According to the Food Standards Authority (FSA), approximately 2 million people in the UK are living with a diagnosed food allergy. 600,000 have coeliac disease and both of these figures exclude people living with food intolerances such as lactose intolerance.
“Allergy is the most common chronic disease in Europe. Up to 20% of patients with allergies struggle daily with the fear of a possible asthma attack, anaphylactic shock, or even death from an allergic reaction.” (EAACI, 2016)
The FSA’s recent proposed changes would change the rules for food items that are pre-packed, whether they were prepared on-site or off-site. The current rules for food items that are pre-packed and displayed after being prepared on-site state the only ingredients that need to be listed are those that fall within the “allergens and intolerance” category.* If adopted, food that is wrapped and picked up from a shelf, regardless of whether it was made on the premises or not, will need to list all ingredients and highlight all major allergens.
Made to Order
If food is made to order in front of the consumer, the proposed legislation will not impact the existing regulation of no label being required. Signage will still be required, prompting customers to ask for allergen information should they need it. This rule makes the presumption still, that there will be an exchange of information through a conversation with the customer and the server, which provides the opportunity to discuss ingredients and allergens.
Currently, catering businesses are legally required to comply with the FIC Regulations (Food Information to Consumers Regulation) which means that allergen information must be available upon request. The FSA’s proposals potentially require for them to list all ingredients in order to protect customers with food allergies.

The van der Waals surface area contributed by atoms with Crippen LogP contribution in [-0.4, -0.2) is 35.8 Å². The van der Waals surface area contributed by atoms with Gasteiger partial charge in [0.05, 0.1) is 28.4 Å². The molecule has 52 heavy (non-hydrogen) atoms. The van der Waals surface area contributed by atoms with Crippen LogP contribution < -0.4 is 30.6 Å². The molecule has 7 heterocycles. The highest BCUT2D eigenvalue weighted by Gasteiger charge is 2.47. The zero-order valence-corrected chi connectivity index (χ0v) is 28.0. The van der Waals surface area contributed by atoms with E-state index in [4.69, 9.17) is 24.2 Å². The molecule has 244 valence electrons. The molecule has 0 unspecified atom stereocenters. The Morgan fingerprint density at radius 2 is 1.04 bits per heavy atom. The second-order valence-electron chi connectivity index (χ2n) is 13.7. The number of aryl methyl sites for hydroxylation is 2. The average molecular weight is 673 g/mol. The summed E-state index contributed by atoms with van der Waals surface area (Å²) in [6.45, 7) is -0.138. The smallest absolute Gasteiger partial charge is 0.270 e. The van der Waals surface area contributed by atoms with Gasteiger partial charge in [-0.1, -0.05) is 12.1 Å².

Quick Facts Fuelling the FSA’s Considerations
- There are 4,500 UK hospital admissions a year from food allergies.
- There are 10 food allergy deaths per year.
- 1 in 4 people surveyed by the FSA said they or a relative had a reaction eating out.
- 8% of children affected by food allergies or intolerances.
Food labelling has its challenges, whether the consideration is on improving the clarity of ingredients or allergens, the ease of producing food labels or even professionalism and brand image. These are valid concerns that food retailers face in today’s market place. Price Tag printing solutions, such as Edikio, offer alternatives to the labelling methods traditionally used in coffee shops, restaurants and hotels and allows store owners and staff to efficiently design and print appealing price tags whilst saving time and money.
*The information stated in this article is an interpretation of the FSA legislation which should be followed, and can be found here: https://www.food.gov.uk/business-guidance/general-food-law